Sunday, March 27, 2011
Friday, March 25, 2011
Tuesday, March 22, 2011
Like the other books in the 33 1/3 series, a quick read. Also what is interesting is how the author looks at a record that he doesn't particularly like. This sounds like a disaster to read, but actually its an interesting way to walk through a work or record. The main interest in Eric Weisbard's study on "Use Your Illusion Parts 1 & 2 is not really the music itself but the concept of the big blockbuster album in the early 1990's. Especially when the young turks (Kurt Cobain) are literally around the corner.
Like a slow motion car wreck there is something absolutely fascinating about Axel Rose. One can say he's a villain of sorts, but he's more of an average joe with interesting traits or put in a very specific and strange situation - which is rock stardom. And Axel plays the rock star very very well. Its his performance that everyone finds intriguing - both off and on the stage. He has an unique voice and for me that what makes him stand out compared to the 'other' jerk rock n' roll guy.
The story has been told many many times. Elvis being one, of someone trapped in his culture. Axel wants to experiment, but he never lets himself free. The obsession of his records is that he takes so long to complete it - and that becomes the story itself. Which is fatal in rock n' roll terms. The fast, the speed of the music have to at least appear to be effortless and wild. When I hear a Guns n' Roses record, it seems to be an academic study on the making of "rock." And with respect to Axel and Co. it wasn't meant to be that way.
Weisbard's book is interesting when he writes about the business end of the last era of rock product, but its kind of a drag that he doesn't like "Use Your Illusion." I would have like to have him defend this work in that type of setting, but alas, his feelings for the album is not really blah, but more with a sense of strange passion on his part. Him going track-by-track at the end of the book was not necessary. In the back of this title it mentions that Weisbard is writing a book about crossover artists. That sounds fascinating and I will read that for sure
Monday, March 21, 2011
Serge Gainsbourg and Dalida
A beautiful song by Serge Gainsbourg. This maybe my favorite "era" for his music. But everything he did was great.
Sunday, March 20, 2011
Wait till a minute or so and see something fantastic from Jet Harris
Without a doubt one of the unique bass players that came out of the U.K. In many ways he reminds me of Japan's late (and great) bass player Mick Karn and the always fascinating and of course great Jah Wobble. It's unusual for a musician to be a pop star of sorts via his bass playing in the early 60's. Of course the fact he was great looking in that moody pissed off way...well that's a plus, that's for sure.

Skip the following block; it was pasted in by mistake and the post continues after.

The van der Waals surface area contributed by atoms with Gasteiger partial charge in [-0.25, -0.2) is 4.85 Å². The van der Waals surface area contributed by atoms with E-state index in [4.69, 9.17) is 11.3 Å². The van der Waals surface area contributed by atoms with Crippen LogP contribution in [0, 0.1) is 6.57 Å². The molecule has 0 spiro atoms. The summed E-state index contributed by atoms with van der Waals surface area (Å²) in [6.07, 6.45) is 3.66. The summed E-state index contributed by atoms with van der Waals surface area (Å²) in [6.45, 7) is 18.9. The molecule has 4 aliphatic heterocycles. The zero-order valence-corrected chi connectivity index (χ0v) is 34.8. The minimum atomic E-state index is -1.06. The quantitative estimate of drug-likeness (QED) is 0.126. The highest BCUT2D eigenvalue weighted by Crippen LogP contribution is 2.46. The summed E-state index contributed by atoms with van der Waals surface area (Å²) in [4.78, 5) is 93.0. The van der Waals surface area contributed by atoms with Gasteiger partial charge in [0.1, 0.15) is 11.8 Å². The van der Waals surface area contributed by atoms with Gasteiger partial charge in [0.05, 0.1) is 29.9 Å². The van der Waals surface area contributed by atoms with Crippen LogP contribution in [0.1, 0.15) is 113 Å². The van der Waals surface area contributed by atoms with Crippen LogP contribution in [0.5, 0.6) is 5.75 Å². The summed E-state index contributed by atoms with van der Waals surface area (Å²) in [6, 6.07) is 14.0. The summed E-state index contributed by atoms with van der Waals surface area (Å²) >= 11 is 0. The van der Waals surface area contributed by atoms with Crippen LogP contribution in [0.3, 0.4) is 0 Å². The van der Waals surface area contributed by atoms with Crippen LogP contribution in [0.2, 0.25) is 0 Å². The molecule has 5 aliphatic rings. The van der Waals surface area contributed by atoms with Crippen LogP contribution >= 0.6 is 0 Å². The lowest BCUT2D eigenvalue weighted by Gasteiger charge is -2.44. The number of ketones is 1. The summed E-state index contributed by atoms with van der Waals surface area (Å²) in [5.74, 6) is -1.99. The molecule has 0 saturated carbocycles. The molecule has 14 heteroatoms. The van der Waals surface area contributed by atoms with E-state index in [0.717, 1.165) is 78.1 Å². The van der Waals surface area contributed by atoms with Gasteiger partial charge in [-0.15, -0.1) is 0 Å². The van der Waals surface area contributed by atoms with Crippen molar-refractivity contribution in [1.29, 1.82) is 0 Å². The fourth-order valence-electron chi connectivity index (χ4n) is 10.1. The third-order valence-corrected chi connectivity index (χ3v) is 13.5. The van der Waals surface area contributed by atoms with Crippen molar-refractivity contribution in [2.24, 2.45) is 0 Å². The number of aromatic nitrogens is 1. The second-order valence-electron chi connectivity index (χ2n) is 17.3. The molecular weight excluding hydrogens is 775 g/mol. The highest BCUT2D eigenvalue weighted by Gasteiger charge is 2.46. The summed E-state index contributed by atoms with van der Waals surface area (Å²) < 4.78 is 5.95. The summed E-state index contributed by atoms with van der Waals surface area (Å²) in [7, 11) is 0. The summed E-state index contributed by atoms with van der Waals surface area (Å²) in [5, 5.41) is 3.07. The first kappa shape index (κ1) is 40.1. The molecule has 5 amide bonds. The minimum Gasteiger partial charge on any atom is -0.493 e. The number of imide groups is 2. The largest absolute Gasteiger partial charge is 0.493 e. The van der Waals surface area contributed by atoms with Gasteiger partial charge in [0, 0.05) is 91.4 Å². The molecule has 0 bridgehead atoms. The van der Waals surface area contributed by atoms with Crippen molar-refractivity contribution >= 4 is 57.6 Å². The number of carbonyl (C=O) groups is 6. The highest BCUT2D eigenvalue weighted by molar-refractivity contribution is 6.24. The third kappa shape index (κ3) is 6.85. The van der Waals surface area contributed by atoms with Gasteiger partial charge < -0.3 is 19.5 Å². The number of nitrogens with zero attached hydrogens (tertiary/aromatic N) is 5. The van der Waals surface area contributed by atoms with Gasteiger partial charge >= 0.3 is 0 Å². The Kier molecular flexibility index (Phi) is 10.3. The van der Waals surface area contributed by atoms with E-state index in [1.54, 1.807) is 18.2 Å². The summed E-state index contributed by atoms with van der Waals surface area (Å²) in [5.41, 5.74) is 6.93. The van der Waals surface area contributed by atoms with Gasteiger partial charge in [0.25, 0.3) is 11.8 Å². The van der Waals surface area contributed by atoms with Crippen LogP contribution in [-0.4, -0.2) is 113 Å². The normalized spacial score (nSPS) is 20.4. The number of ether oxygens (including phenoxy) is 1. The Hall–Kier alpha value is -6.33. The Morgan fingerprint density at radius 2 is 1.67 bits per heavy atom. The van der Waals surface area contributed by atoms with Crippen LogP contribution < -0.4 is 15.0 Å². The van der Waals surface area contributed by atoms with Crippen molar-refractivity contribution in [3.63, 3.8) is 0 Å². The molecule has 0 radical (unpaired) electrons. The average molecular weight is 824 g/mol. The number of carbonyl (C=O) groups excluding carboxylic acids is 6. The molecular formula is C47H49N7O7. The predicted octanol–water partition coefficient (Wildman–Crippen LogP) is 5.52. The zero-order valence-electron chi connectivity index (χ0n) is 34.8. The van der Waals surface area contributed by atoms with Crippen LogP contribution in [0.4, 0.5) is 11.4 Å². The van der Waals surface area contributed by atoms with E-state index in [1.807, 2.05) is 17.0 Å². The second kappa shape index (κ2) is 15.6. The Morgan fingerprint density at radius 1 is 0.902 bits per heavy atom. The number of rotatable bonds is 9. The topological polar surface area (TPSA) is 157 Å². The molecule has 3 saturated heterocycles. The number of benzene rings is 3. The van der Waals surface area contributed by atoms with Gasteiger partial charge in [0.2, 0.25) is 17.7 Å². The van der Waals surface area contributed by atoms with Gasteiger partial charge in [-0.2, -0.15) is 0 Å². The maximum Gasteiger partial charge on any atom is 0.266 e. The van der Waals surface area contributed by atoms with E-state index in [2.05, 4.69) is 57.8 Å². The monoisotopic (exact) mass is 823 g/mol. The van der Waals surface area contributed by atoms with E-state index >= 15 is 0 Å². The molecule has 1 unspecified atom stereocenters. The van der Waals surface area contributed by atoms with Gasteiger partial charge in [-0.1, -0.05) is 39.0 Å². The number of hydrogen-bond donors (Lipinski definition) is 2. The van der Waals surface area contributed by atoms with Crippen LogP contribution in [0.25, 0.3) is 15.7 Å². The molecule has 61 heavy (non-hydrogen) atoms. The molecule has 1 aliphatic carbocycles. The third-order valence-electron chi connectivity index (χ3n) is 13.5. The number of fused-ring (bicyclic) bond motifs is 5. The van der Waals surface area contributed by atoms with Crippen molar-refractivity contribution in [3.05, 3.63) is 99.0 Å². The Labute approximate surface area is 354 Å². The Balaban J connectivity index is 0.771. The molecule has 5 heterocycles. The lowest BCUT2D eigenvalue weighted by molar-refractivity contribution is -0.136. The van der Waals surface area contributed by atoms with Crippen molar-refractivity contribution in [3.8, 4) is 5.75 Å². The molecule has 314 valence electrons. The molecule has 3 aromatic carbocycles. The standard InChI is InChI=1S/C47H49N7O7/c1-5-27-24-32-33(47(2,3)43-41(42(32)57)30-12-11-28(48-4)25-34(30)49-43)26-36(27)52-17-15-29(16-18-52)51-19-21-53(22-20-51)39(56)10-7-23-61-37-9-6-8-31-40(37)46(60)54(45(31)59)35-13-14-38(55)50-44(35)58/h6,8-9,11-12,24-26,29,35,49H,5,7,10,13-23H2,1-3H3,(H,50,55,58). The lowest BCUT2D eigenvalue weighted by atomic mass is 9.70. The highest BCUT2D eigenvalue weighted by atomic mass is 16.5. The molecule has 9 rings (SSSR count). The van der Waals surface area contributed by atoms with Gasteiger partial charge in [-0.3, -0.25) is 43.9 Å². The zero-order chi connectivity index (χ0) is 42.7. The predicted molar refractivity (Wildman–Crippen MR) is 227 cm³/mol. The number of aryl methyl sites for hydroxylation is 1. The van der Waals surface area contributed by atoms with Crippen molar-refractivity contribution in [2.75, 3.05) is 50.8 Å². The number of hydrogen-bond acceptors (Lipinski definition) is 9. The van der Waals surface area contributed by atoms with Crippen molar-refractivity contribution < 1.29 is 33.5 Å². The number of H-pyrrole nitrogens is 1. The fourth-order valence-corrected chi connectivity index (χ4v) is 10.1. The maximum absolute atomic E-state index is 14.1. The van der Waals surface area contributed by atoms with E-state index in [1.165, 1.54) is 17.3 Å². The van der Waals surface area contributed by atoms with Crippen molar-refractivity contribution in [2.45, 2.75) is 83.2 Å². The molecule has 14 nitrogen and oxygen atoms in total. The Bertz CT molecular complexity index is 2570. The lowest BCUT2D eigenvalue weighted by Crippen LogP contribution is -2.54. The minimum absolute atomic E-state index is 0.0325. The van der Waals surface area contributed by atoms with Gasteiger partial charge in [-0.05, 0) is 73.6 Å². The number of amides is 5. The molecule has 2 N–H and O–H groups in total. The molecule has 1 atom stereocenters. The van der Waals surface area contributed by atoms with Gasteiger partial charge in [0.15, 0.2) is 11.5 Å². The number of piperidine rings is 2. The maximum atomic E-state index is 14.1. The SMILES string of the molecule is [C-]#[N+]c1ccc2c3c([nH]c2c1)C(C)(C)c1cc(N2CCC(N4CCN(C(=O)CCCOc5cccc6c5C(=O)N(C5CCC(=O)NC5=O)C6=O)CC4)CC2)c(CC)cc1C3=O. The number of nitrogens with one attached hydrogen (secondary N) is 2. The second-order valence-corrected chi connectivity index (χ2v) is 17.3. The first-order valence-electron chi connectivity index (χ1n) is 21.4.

The above cover is one of my favorite EP's. It is one of those perfect moments. Well to be exact a little bit under 9 minutes of perfection. Jett is most famous for being the bass player for The Shadows.
|Jet Harris on the far right.|
Saturday, March 19, 2011
|Alfred Jarry and his beloved bicycle|
|Ubu Roi program|
The inventor of "the play/puppet play Ubu Roi" and "pataphisics" the study and school of nonsense. Also a man who is fond of guns and racing bicycles. In fact that was his one mode of traveling around France. He was the heart of the fin de siécle, yet he died a very early death due to excess drinking.
Reading this 200 page bio makes me want to go back into the world of Jarry, who was one of the fathers of DADA and Surrealism. For sure a major influence on Boris Vian - and actually, Jarry was very much of a boho 1960's European figure. I can imagine him being involved with the Living Theater. But alas 60 years too early! Its a shame that he didn't live to see what he brought to the world
Who would have known outside of Switzerland that the hippest looking youth was in that country. Specifically in the very early 1960's. Photographer and full-time factory worker Karlheinz Weinberger knew. He photographed these kids in the parks and in the streets, and to add a certain voyeur quality - in his apartment. Erotic, with a tinge of danger, and a loyalty to Elvis, Cliff, Vince Taylor, and Little Richard, these cold war babies had a clothing style that was borrowed but then they added their own touches.
A combination of rocker with a Situationist/Letterist motif with a hairstyle that is based on the 1950's but looked forward to an unknown future. The kids are playful, but the photographer, who is much older, is not. And it is that tension between image-maker and its model that gives Weinberger an edge. The book also has a wonderful introduction by John Waters, who actually met the late great Karlheinz Weinberger.